ISTANBUL (Reuters) - President Tayyip Erdogan said on Saturday that Turkey's military incursion in northern Syria's Idlib province would crush Kurdish militia forces that control the neighboring region of Afrin.
The Kurdish YPG militia said Turkish forces inside Syria fired shells into Afrin on Saturday, but no one was wounded.
Turkish troops entered Idlib three months ago after an agreement with Russia and Iran for the three countries to try to reduce fighting between pro-Syrian government forces and rebel fighters in the largest remaining insurgent-held part of Syria.
But the few observation posts which the Turkish army says it has established are close to the dividing line between Arab rebel-held land and the Kurdish-controlled region of Afrin.
"If the terrorists in Afrin don't surrender we will tear them down," Erdogan told a congress of his ruling AK Party in the eastern Turkish city of Elazig.
The Kurdish YPG militia said Turkish forces stationed in Syria shelled several Kurdish villages in the Afrin region on Saturday, without causing casualties.
Rojhat Roj, the YPG spokesman in Afrin, told Reuters the shelling was carried out by Turkish forces in Dar Taizaah and Qalat Seman - areas where he said Turkish forces had deployed as part of the agreement with Russia and Iran.
"From our side, there is no shelling at present," he added.
Erdogan has said the Kurdish YPG militia is trying to establish a "terror corridor" on Turkey's southern border, linking Afrin with a large Kurdish-controlled area to the east.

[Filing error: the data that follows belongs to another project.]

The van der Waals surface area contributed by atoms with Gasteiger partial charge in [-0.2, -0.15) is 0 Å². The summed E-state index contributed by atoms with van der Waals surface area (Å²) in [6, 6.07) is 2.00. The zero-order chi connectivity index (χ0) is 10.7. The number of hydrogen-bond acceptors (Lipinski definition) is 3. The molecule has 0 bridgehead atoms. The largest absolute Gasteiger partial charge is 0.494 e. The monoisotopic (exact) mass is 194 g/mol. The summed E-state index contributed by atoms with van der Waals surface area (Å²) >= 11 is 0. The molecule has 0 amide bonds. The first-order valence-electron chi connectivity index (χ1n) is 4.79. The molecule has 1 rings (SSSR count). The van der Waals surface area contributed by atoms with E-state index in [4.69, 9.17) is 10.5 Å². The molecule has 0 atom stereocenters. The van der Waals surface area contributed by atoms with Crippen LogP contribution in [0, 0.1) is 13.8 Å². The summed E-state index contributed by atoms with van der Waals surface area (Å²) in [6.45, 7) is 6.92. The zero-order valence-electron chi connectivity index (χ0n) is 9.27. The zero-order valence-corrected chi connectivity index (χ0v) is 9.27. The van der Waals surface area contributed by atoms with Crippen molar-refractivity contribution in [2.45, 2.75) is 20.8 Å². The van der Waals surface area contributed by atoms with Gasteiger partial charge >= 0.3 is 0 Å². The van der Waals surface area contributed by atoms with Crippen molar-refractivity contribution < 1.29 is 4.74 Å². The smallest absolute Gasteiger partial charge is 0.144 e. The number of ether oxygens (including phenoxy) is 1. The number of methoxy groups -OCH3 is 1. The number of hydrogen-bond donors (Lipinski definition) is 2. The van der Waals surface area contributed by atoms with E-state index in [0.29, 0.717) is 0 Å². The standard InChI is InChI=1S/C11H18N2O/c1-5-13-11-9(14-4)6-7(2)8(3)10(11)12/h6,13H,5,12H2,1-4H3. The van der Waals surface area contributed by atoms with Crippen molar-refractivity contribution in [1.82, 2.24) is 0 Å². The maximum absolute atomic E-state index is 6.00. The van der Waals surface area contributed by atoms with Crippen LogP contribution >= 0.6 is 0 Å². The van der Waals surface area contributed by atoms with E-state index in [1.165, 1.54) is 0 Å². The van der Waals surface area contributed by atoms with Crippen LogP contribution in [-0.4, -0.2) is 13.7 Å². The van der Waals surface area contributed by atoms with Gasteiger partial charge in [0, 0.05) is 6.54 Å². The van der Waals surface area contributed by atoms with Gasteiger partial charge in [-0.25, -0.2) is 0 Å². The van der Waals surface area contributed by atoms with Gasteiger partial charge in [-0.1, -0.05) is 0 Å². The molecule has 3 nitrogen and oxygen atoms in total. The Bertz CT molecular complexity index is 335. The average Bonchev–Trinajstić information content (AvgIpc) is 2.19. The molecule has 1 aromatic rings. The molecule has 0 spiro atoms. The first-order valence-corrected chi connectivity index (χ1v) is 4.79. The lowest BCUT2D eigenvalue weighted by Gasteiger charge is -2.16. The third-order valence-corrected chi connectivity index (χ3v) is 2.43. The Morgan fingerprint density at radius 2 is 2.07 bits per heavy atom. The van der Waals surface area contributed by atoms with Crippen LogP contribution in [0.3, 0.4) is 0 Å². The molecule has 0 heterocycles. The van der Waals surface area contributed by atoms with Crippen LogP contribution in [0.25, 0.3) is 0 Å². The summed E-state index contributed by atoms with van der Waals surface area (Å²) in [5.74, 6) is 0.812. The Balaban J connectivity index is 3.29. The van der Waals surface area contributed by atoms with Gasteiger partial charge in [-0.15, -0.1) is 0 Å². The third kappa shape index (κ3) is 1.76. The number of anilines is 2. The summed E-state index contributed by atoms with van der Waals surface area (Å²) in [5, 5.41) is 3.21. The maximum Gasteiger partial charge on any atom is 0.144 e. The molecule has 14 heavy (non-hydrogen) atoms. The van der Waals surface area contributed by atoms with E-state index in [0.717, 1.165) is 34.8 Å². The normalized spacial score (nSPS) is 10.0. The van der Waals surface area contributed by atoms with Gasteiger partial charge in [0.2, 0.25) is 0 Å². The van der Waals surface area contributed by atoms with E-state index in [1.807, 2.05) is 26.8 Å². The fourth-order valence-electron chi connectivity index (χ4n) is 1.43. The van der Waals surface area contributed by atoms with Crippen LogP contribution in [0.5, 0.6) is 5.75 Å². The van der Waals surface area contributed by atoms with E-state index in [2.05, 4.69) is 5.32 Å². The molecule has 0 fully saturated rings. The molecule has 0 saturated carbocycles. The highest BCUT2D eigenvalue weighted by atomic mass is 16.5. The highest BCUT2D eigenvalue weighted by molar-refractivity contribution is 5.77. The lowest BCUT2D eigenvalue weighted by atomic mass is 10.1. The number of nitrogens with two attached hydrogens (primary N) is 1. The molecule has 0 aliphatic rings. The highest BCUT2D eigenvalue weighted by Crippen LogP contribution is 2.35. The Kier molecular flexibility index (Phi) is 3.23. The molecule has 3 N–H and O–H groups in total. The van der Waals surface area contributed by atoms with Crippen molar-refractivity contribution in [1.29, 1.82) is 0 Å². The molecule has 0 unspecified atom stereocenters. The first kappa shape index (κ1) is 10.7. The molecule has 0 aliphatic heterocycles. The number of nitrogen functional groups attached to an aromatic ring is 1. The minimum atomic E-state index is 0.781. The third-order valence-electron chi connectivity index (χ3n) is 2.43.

In 2016 Turkey launched its Euphrates Shield military offensive in northern Syria to push back Islamic State from the border and drive a wedge between the Kurdish controlled regions.
"With the Euphrates Shield operation we cut the terror corridor right in the middle. We hit them one night suddenly. With the İdlib operation, we are collapsing the western wing," Erdogan said, referring to Afrin.
He also said Turkey could drive YPG forces out of Manbij. The mainly Arab town lies west of the Euphrates, and Turkey has long demanded that Kurdish fighters pull back east of the river.
"In Manbij, if they break the promises, we will take the matter in our own hands until there are no terrorists left. They will see what we’ll do in about a week," Erdogan said.
Turkey was a major supporter of rebels fighting to overthrow Syria's President Bashar al-Assad, but is alarmed by the strength of Kurdish forces - which Ankara says are linked to Kurdish militants fighting in southeast Turkey.
It has criticized the United States for arming YPG and Arab fighters in the Syrian Democratic Forces, which drove Islamic State out of Raqqa and other parts of Syria.
"The U.S. sent 4,900 trucks of weapons in Syria. We know this. This is not what allies do," Erdogan said. "We know they sent 2,000 planes full of weapons."
(Reporting by Irem Koca in Istanbul and Tom Perry in Beirut; Writing by Dominic Evans; Editing by Alexander Smith)